The rise of national socialism in Germany should not be regarded as a conspiracy of madmen. Millions of "good" people found themselves in a society spiralling into terrible chaos. A film about then, which illuminates the terrors of now.
As the Mayan kingdom faces its decline, the rulers insist the key to prosperity is to build more temples and offer human sacrifices. Jaguar Paw, a young man captured for sacrifice, flees to avoid his fate.
A high school swim champion with a troubled past enrolls in the U.S. Coast Guard's "A" School, where legendary rescue swimmer Ben Randall teaches him some hard lessons about loss, love, and self-sacrifice.
Held yearly for centuries, the Ocean of Fire--a 3,000 mile survival race across the Arabian desert--was a challenge restricted to the finest Arabian horses ever bred, the purest and noblest lines, owned by the greatest royal families. In 1890, a wealthy sheik invited an American, Frank T. Hopkins, and his horse to enter the race for the first time. During the course of his career, Hopkins was a cowboy and dispatch rider for the U.S. cavalry--and had once been billed as the greatest rider the West had ever known. The Sheik puts his claim to the test, pitting the American cowboy and his mustang, Hidalgo, against the world's greatest Arabian horses and Bedouin riders--some of whom are determined to prevent a foreigner from finishing the race. For Frank, the Ocean of Fire becomes not only a matter of pride and honor, but a race for his very survival as he and his horse attempt the impossible. Written by
Sujit R. Varma
When distributed in Egypt, the Arabic translation of "fifth wife" is "fourth wife" since in Islam you are not permitted to have more than four wives. See also the goofs. See more »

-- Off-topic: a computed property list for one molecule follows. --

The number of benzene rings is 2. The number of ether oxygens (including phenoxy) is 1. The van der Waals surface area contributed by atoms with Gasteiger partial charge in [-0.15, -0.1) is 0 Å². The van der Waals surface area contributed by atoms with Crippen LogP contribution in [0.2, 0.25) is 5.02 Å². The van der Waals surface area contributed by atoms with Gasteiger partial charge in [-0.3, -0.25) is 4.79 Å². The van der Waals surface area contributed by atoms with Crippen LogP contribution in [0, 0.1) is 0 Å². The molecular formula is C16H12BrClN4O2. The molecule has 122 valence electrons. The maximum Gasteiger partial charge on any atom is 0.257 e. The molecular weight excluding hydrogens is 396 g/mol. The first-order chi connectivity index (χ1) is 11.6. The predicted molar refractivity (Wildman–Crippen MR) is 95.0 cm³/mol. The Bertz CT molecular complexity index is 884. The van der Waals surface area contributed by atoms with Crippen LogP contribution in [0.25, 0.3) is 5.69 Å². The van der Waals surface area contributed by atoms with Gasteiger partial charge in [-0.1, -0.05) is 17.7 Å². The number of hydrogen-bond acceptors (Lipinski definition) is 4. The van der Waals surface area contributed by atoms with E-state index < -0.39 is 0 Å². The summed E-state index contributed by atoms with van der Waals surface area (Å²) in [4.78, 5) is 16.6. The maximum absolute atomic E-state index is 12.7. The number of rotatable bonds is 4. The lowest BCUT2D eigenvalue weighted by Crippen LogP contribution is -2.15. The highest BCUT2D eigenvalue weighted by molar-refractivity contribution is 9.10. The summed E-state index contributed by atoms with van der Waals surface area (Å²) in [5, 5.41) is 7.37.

When Frank is telling Jazira about his Native American background, he says that "shunka wankan" is Sioux for "big dog". The people of this tribe prefer to call themselves "Dakota" or "Lakota", as "sioux" is a word meaning "snake" and was given to the Lakotas by the Crows (enemies of the Lakotas). See more »
This is a film that I could watch almost any time.
OK: so what makes a film a "10"? For me, every scene has to work. Would I take out any scenes? If so, then the flick isn't a 10. Also, does each scene move the story forward? If this is seamlessly done, then all the better. "Hidalgo" not only does this; but it does so easily, and unobtrusivesly, with the sense that the lead actor (Vigo Mortensen) is the vehicle for an ongoing, and interesting, story ... and what a story it is! Just as with the film Apollo 13, the fact that the story is based on real history and fact makes the story-telling more than a good tale. It tells us something worth remembering.
Did I mention that this is a rippingly good story? Did I mention that all of the actors are compellingly good ... including the horse (Hidalgo)? Did I mention that this movie transcends facile categorization (Western, Adventure, Drama, etc.?) This is just a damned good, under-appreciated movie.
The bonus material on the DVD is worthy of inclusion in a course on Western Civilization (a course that I've taught several times)? See this for yourself. I doubt that you'll be disappointed. In fact, I think that you'll recognize this as equal to such under-appreciated films such as "King of Hearts" and "Kasper Hauser" ... films that you'll be proud to own and to show to your friends.
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